Brazing and Welding Fundamentals
Below are some of the most frequently asked questions with answers.
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Welding – It’s all about the fusion, which takes place when melting both the base metal and usually a filler metal. We have written an article regarding brazing vs welding (insert hyperlink on website). However simply, the two metals must be similar, this is the biggest difference.
Brazing – Brazing is defined by a group of joining processes involving two or more metal items. They are often joined together by heating and melting a filler alloy however the filler must have a temperature below the metal pieces. Another bonus of brazing is that this process can join dissimilar metals such as copper, silver, gold, nickel and aluminium. Flux is often an essential part of brazing.
Soldering – Essentially it is the same definition as brazing, the AWS defines soldering takes place with fillers (also known as solders) that melt at below 840 °F (450 °C). Soldering uses metals such as gold, copper, silver, brass and iron. The filer (aka solder) melts so when it solidifies, it bonds to the metal and joins them. The bond isn’t as strong as a brazed joint or welded one.
- An extremely good joint appearance
- Can be done on an automated process
- Very strong joints
- Lower temperature and lower cost
- Maintains Integrity of base metals
Occasionally you may need to disassemble your brazed joint. Remembering how important flux is you must use on the whole joint area first. This will help the filler metal flow at virtually its original flow point and importantly it will keep the parts clean. Then heat the joint evenly and then you can separate the separate the joint easily.
When you have metals that are exposed to oxygen you create oxygen atoms and said oxides prevent the heated alloy from joining to the metal.
Flux is a chemical Compound that is applied and shields the joint surface to prevent oxide formation. Remember the metal that is being joined must be cleaned prior to brazing.
Essentially the easiest way is to clean flux off the brazed joint, then quench and soak the assembly in hot water. Stubborn flux HCI can be added or special cleaners can be purchased cost effectively.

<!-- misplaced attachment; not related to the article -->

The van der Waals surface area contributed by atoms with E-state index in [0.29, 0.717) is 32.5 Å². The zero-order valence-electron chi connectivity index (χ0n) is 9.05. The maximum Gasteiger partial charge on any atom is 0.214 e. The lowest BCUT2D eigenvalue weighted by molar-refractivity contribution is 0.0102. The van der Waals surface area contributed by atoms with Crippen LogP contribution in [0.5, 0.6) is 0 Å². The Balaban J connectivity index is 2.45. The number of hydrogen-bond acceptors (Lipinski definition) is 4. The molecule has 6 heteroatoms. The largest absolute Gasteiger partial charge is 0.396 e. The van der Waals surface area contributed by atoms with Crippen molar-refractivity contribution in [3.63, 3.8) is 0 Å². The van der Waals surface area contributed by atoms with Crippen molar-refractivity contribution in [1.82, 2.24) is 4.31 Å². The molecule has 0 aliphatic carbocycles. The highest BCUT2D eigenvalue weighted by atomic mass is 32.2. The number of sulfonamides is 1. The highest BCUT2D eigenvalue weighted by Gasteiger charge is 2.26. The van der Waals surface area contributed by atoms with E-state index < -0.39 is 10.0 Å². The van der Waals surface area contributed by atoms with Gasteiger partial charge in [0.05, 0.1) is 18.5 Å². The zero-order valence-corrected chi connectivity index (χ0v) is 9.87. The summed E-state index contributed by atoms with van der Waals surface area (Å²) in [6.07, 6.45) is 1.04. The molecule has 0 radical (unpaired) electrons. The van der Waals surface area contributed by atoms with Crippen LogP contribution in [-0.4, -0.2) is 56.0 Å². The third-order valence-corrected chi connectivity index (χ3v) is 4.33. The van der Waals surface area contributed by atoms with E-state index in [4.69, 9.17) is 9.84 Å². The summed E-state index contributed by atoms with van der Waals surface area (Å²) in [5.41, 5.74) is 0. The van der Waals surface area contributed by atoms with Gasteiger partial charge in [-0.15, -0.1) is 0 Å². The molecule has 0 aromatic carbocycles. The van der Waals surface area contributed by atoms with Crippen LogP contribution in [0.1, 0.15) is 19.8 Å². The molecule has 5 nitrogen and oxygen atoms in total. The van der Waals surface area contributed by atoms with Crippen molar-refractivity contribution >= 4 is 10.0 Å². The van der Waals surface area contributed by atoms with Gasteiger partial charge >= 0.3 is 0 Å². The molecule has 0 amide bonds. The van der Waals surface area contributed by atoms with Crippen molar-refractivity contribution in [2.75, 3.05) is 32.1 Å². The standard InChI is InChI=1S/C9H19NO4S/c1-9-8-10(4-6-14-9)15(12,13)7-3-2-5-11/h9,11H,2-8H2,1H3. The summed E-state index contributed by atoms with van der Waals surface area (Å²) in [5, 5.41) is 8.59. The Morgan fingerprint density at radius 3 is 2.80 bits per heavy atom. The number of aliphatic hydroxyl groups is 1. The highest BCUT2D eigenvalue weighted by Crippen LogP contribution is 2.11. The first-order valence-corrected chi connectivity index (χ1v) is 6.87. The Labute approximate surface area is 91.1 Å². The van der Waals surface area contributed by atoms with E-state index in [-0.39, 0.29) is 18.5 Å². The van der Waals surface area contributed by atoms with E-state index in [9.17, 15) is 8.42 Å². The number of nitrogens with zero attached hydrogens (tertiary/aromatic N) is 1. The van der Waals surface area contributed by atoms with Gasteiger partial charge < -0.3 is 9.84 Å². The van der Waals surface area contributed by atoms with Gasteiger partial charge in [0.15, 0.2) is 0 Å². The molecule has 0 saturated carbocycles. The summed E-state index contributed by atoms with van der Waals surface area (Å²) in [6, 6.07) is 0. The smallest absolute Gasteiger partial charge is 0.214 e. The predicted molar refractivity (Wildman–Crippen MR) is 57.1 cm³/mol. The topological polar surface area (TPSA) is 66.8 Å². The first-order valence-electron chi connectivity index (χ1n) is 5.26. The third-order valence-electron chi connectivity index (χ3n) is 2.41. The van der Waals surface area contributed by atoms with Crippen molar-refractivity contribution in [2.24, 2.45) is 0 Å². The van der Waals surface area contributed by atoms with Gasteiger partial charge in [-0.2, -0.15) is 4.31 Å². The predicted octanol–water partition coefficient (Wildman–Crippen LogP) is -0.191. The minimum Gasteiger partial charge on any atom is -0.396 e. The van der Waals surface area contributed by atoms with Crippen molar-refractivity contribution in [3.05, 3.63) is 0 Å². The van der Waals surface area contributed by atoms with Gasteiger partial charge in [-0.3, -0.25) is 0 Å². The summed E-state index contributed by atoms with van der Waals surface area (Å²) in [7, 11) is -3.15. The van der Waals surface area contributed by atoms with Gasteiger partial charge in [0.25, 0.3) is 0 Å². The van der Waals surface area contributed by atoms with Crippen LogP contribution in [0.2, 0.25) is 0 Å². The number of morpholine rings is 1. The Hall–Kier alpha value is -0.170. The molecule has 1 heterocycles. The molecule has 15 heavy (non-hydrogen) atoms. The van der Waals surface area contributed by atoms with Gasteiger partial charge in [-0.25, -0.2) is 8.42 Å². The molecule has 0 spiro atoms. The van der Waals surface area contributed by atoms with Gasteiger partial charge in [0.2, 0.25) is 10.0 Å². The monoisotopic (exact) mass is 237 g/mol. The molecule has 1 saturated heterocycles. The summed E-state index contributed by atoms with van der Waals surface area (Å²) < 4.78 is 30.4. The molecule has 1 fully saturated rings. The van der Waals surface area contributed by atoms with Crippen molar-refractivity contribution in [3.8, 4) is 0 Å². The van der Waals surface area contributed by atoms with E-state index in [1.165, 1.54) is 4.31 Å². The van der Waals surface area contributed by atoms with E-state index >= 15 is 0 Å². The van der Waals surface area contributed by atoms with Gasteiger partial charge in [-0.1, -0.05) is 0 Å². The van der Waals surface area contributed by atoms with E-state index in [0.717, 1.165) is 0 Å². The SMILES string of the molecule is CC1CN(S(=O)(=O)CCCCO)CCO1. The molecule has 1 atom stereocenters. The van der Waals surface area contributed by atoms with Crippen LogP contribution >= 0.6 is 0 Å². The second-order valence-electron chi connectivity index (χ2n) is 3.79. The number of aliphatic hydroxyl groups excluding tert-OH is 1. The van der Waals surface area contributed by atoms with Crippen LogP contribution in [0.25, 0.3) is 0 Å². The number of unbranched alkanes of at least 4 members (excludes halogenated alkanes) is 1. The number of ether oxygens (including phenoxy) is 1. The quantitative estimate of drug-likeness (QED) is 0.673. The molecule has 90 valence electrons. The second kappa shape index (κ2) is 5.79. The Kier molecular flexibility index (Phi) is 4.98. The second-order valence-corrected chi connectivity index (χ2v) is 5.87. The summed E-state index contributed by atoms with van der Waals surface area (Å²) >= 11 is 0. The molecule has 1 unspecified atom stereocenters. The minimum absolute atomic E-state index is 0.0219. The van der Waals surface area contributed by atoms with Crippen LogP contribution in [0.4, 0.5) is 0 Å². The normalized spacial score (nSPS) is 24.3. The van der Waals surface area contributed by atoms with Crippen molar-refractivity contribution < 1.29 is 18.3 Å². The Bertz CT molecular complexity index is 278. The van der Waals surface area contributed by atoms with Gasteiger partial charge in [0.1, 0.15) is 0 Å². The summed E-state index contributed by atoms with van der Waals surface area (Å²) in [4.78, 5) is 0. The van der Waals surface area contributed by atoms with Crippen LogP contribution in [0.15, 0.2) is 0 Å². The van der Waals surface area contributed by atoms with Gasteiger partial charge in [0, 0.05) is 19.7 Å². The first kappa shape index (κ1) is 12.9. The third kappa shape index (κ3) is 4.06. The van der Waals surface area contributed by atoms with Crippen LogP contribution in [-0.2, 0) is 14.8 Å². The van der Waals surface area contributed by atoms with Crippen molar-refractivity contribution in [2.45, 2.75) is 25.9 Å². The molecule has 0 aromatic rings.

The strength of a brazed joint is dependant on several different factors. A few examples are:
- Following the correct procedure to ensure the metal is joined properly
- The filler metal used
- The clearance.
When the liquid is essentially forced into contact with a solid and then distributed between closely fitted surfaces of the joint, you can then braze or solder.
Quite simply, it’s a material used on the surfaces adjacent to the joint to limit the spread of the brazing filler metal whilst it’s in a liquid state.
It may sound obvious, but ensure your working area is well ventilated. Ensure the base metals are clean as this may create fumes when you heat the metal. Be careful not to overheat the assemblies and remove the toxic coatings.
This is the spreading of a molten brazing alloy over the surface of the base metals being brazed. The correct wetting will occur if both the base metals and the brazing alloy reach the working temperature of the alloy.
An assembly gap is the space between the base metals that will be brazed at room temperature and the brazing gap is the space between the base metals to be brazed at the brazing temperature. When you have dissimilar base metals with different thermal expansion, the brazing gap will be different from the assembly gap.
So brazing can be separated often into two methods. Localised heating techniques and diffuse heating techniques:
Localised heating technique (Only the joint)
- Torch Brazing
- Induction Brazing
- Resistance Brazing
Diffuse Heating Technique (Heating the entire assembly)
- Furnace Brazing
You can weld aluminium with either a TIG welder or a MIG welder. Provided that you have the right electrode and filler metal for your TIG welder, you don’t need to add anything to your setup. Of course many welders sing the praises of foot pedals for controlling the heat input better and water-cooled torches for working on longer stretches of a project.
MIG welding aluminium is another story. The lighter aluminium wire that you’ll feed through your MIG torch will get jammed up inside of the welder’s wire feeder. That’s why it’s essential to pick up a spool gun that feeds the aluminium wire right into your torch as you weld. This eliminates jams and makes it significantly easier to weld without stopping to fix a jammed wire.
This welding process works in almost exactly the same way as if you were welding two similar metals together. Using a laser beam which is precisely focused on the metals, you melt each of the metals together until they form one connected joint. If the two metals are not two wildly dissimilar, such as if you were using two austenitic steels as we mentioned earlier, the two will often join seamlessly together.